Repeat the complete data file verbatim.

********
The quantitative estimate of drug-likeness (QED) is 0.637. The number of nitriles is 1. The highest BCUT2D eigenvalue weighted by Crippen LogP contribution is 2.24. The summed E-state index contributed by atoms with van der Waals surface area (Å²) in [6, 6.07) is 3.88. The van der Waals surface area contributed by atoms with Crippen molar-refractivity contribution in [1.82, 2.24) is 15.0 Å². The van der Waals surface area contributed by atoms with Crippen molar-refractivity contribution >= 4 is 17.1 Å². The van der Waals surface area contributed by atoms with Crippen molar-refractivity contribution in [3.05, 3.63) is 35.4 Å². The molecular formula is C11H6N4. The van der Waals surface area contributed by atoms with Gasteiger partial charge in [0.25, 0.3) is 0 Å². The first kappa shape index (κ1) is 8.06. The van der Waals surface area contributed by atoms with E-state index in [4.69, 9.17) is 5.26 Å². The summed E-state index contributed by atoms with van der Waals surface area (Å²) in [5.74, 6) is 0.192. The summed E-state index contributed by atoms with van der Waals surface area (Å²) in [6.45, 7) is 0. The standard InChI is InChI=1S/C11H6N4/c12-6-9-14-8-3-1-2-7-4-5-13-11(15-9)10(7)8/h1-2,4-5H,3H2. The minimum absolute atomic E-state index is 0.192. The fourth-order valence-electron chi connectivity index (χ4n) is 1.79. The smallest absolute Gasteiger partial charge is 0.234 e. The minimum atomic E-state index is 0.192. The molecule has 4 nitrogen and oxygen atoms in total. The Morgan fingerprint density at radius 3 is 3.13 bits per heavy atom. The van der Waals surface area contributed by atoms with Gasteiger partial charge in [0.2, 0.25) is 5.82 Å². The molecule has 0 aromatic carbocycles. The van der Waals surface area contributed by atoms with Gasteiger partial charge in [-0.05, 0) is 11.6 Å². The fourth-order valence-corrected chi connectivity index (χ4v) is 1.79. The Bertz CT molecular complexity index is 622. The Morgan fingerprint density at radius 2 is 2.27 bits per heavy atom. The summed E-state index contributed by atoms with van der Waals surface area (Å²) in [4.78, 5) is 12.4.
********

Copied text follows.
The quantitative estimate of drug-likeness (QED) is 0.637. The number of nitriles is 1. The highest BCUT2D eigenvalue weighted by Crippen LogP contribution is 2.24. The summed E-state index contributed by atoms with van der Waals surface area (Å²) in [6, 6.07) is 3.88. The van der Waals surface area contributed by atoms with Crippen molar-refractivity contribution in [1.82, 2.24) is 15.0 Å². The van der Waals surface area contributed by atoms with Crippen molar-refractivity contribution >= 4 is 17.1 Å². The van der Waals surface area contributed by atoms with Crippen molar-refractivity contribution in [3.05, 3.63) is 35.4 Å². The molecular formula is C11H6N4. The van der Waals surface area contributed by atoms with Gasteiger partial charge in [0.25, 0.3) is 0 Å². The first kappa shape index (κ1) is 8.06. The van der Waals surface area contributed by atoms with E-state index in [4.69, 9.17) is 5.26 Å². The summed E-state index contributed by atoms with van der Waals surface area (Å²) in [5.74, 6) is 0.192. The summed E-state index contributed by atoms with van der Waals surface area (Å²) in [6.45, 7) is 0. The standard InChI is InChI=1S/C11H6N4/c12-6-9-14-8-3-1-2-7-4-5-13-11(15-9)10(7)8/h1-2,4-5H,3H2. The minimum absolute atomic E-state index is 0.192. The fourth-order valence-electron chi connectivity index (χ4n) is 1.79. The smallest absolute Gasteiger partial charge is 0.234 e. The minimum atomic E-state index is 0.192. The molecule has 4 nitrogen and oxygen atoms in total. The Morgan fingerprint density at radius 3 is 3.13 bits per heavy atom. The van der Waals surface area contributed by atoms with Gasteiger partial charge in [0.2, 0.25) is 5.82 Å². The molecule has 0 aromatic carbocycles. The van der Waals surface area contributed by atoms with Gasteiger partial charge in [-0.05, 0) is 11.6 Å². The fourth-order valence-corrected chi connectivity index (χ4v) is 1.79. The Bertz CT molecular complexity index is 622. The Morgan fingerprint density at radius 2 is 2.27 bits per heavy atom. The summed E-state index contributed by atoms with van der Waals surface area (Å²) in [4.78, 5) is 12.4.